Sunday, October 9, 2011

Teriyaki Tofu Steaks with Soba Noodles

As is the case for many vegans, I'm sure, I'm always on a quest for new tofu recipes.  Teriyaki here refers not to the bottled sauce, but to the true meaning in Japanese cuisine: the technique of cooking food in a soy sauce marinade.

  • 1 pound extra-firm tofu
  • 1/4 cup mirin
  • 1/4 cup low-sodium soy sauce
  • 1 tablespoon finely chopped and peeled fresh ginger
  • 2 tablespoons sake*
  • 2 tablespoons rice vinegar
  • 1 tablespoon dark sesame oil
  • 2 tablespoons agave nectar
  • 1/2 teaspoon crushed red pepper
  • 1 minced garlic clove
  • 1/2 cup vegetable broth
  • 4 heads baby bok choy (1 and 1/2 pounds total)
  • 4 cups cooked soba noodles
  • 1/4 cup thinly sliced green onions
  • 2 teaspoons toasted sesame seeds**
1. Drain the tofu and place between several layers of paper towels.  Place a heavy plate on top of the tofu and let stand for 20 minutes; doing so ensures a nice firm texture to your final product.  If you don't have a plate that's very heavy, try placing a 15-ounce can (soup or beans work great) on top to weight it down.  Cut the tofu crosswise into 4 pieces; set aside.

2. Combine the mirin, soy sauce, ginger, sake, rice vinegar, sesame oil, agave, crushed red pepper, and garlic in a bowl, stirring with a whisk.  Set aside.

3. Heat a large skillet over medium-high heat.  Add the tofu pieces, and pour the mirin mixture over the tofu.  Bring to a boil; continue to cook for 4 minutes.  Turn the tofu pieces over and cook for an additional 3 minutes.

4. Meanwhile, bring the vegetable broth to a boil in a Dutch oven.  Cut each baby bok choy head in half, and add the bok choy to the pan; cover and cook for 2 minutes.  Drain.

5. Meanwhile, cook the soba noodles according to package directions and drain (start with about 8 ounces uncooked noodles to yield the right amount for this recipe).  Place 1 cup of soba on each of 4 plates.  Top each serving with 1 tofu piece.  Spoon 1 tablespoon of the mirin sauce over each tofu piece, and sprinkle each serving with 1 tablespoon green onions and 1/2 teaspoon sesame seeds.  Finish off each serving with 2 bok choy halves.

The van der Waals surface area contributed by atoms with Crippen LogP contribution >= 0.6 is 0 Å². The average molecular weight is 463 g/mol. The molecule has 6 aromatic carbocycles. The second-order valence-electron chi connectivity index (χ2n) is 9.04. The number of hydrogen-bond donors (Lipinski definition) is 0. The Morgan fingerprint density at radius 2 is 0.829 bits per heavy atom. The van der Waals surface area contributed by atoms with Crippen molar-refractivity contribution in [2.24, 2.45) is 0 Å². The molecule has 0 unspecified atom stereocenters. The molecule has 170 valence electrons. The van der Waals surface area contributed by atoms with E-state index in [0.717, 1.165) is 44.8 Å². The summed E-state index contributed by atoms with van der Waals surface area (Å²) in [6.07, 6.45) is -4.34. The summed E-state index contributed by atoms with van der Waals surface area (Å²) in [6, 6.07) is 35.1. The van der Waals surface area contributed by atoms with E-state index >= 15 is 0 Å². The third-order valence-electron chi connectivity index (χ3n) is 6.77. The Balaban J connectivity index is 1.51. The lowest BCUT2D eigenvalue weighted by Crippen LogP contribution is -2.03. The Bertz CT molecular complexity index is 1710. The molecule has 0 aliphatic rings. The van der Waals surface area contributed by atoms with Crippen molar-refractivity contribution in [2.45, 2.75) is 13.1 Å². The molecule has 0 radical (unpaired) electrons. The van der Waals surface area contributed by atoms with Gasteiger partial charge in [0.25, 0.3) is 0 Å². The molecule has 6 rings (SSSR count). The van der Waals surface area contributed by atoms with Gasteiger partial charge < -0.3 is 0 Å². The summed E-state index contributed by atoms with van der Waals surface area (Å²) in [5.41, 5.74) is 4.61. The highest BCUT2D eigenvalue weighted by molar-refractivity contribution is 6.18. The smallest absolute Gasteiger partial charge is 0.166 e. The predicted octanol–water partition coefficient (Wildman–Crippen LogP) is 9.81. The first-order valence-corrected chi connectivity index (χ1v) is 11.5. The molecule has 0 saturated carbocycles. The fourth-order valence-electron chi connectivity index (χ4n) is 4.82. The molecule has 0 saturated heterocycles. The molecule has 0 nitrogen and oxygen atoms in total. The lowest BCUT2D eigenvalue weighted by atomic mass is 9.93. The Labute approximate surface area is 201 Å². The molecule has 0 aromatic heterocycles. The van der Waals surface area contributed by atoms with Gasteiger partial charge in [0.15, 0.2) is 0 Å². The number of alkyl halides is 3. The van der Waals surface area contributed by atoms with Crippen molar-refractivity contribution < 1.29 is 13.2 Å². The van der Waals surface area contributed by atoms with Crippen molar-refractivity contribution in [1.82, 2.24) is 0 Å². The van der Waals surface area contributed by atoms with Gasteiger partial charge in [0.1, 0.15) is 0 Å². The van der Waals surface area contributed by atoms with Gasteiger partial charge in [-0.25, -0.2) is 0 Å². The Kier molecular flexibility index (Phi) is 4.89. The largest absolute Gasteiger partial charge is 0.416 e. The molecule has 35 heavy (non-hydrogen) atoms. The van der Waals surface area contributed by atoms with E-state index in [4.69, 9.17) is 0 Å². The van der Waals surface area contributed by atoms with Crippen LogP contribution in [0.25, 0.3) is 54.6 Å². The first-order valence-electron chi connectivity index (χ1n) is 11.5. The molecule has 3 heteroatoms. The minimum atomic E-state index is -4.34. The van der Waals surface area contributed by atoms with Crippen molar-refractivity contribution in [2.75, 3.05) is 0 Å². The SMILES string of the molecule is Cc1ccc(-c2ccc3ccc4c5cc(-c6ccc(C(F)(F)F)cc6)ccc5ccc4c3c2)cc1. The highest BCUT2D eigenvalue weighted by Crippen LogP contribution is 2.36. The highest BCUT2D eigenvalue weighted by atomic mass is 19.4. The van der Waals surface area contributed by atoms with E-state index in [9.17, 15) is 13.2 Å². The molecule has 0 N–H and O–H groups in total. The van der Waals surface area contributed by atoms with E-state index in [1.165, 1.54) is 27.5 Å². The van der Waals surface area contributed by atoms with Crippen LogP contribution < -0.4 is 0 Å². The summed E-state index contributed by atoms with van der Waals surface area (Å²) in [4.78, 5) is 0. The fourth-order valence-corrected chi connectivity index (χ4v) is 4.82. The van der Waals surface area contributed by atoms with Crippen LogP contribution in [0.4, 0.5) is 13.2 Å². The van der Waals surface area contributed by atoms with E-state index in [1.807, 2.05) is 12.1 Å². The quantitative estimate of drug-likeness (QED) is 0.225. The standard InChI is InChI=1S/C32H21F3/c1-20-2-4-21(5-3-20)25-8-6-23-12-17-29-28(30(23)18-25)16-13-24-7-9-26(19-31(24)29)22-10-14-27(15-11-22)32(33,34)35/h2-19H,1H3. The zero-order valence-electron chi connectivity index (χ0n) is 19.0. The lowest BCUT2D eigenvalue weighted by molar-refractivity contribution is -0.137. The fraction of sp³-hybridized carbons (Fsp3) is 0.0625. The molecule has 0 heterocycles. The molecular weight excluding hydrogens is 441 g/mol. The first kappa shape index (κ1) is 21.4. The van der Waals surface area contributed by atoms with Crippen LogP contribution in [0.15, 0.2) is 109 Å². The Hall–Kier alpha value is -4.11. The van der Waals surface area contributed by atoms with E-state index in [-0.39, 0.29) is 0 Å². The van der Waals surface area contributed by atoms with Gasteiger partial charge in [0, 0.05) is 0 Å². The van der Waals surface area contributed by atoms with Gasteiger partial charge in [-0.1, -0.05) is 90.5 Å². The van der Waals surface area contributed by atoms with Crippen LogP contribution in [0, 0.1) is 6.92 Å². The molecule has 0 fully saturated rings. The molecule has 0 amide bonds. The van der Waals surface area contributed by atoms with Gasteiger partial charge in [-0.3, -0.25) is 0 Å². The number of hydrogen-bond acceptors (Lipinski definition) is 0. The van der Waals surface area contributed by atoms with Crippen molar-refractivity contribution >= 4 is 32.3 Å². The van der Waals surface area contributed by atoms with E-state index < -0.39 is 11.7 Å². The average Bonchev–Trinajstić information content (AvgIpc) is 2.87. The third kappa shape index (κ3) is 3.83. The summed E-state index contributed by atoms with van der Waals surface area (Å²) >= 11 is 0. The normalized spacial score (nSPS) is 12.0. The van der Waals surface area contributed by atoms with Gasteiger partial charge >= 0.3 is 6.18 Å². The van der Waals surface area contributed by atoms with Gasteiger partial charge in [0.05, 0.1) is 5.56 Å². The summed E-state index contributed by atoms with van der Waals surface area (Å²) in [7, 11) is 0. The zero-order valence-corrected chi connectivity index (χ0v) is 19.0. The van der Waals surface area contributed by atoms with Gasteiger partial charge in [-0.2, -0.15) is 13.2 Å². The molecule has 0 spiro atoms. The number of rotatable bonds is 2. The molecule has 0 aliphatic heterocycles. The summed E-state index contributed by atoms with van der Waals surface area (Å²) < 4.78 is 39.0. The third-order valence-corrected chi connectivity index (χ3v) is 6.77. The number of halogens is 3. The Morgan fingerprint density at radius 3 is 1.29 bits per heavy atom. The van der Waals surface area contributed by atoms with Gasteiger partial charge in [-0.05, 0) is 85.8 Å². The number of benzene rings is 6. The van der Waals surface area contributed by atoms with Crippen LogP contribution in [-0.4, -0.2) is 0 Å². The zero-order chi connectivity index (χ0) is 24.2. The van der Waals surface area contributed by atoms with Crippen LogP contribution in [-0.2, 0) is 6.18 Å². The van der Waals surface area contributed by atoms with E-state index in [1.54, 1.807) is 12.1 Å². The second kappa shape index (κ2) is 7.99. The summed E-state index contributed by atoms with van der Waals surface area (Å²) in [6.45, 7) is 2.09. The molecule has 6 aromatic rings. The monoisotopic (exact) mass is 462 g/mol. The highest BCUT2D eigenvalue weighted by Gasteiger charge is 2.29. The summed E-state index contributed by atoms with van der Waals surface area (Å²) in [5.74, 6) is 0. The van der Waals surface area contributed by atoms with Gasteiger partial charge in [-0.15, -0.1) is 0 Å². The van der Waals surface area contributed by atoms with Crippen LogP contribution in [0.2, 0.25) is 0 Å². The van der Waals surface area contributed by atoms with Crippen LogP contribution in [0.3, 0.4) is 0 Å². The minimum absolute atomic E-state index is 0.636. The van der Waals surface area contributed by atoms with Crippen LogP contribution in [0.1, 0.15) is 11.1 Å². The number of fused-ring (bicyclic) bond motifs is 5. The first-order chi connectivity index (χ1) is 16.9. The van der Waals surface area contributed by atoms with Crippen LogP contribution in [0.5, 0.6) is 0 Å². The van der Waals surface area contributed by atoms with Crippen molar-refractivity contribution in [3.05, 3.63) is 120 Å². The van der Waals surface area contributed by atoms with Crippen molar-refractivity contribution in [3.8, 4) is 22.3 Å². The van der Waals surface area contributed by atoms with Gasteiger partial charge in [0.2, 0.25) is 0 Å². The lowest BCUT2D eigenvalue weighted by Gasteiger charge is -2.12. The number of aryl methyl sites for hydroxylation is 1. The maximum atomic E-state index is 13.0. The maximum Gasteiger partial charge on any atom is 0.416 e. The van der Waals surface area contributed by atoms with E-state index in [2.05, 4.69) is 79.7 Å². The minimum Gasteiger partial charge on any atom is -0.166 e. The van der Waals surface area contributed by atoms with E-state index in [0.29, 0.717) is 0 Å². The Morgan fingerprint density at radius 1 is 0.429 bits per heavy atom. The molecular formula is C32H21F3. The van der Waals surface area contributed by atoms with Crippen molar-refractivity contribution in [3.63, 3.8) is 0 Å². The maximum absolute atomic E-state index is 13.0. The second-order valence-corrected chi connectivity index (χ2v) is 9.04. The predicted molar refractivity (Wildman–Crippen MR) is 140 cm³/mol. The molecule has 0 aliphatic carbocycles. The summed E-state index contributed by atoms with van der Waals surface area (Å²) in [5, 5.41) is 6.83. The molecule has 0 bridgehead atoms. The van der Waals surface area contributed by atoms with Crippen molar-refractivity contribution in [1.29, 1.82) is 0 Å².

*As is the case with wine from grapes, sake (rice wine) is often filtered through animal byproducts - most commonly isinglass, from fish.  Since it can be hard to track down individual producers and find out how they filter their product, I bypass the problem entirely by buying sake nigori (unfiltered).  It will be clearly labeled as such, and you'll also notice a fine white sediment in the bottom of the bottle.  Problem solved. 

**Quickly toast your sesame seeds in a skillet over medium heat for about 3 to 4 minutes, until the sesame seeds are fragrant and lightly browned.

Nutrition Info:
4 servings (1 cup soba, 1 tofu piece, 1 tablespoon sauce, 1 tablespoon green onions, 1/2 teaspoon sesame seeds, 2 bok choy halves), Calories 331 

Tasting Notes:
Let me first say the tofu was wonderful - it had the dense, concentrated texture of store-bought baked tofu, which I wouldn't have believed I could replicate so well at home.  The glaze on the outside had just the right hints of sweet and spice.  The rest of the dish, alas, needs definite improvement, and is the reason my rating tonight is so low.  1 tablespoon of sauce per serving was nowhere near enough.  I recommend making a double batch of soy sauce mixture, and tossing the soba noodles with the second batch, so they are flavorful.  As is, they are plain and bland.  I also recommend steaming the bok choy longer; they were too crisp and a touch bitter after only a two minute steam.  I also found that the raw green onions sprinkled on top had too much of a bite; I would stir-fry in a little sesame oil next time before sprinkling on top. 



  1. I love your ratings. I love that it leaves the recipe up for interpretation and that you also include what you might do to improve the recipe if you are not satisfied. Yours is a very modest and humble approach. Love.

  2. Thank you thank you! Did you try this recipe with my recommendations for improvement? I was, sadly, disappointed in the original :(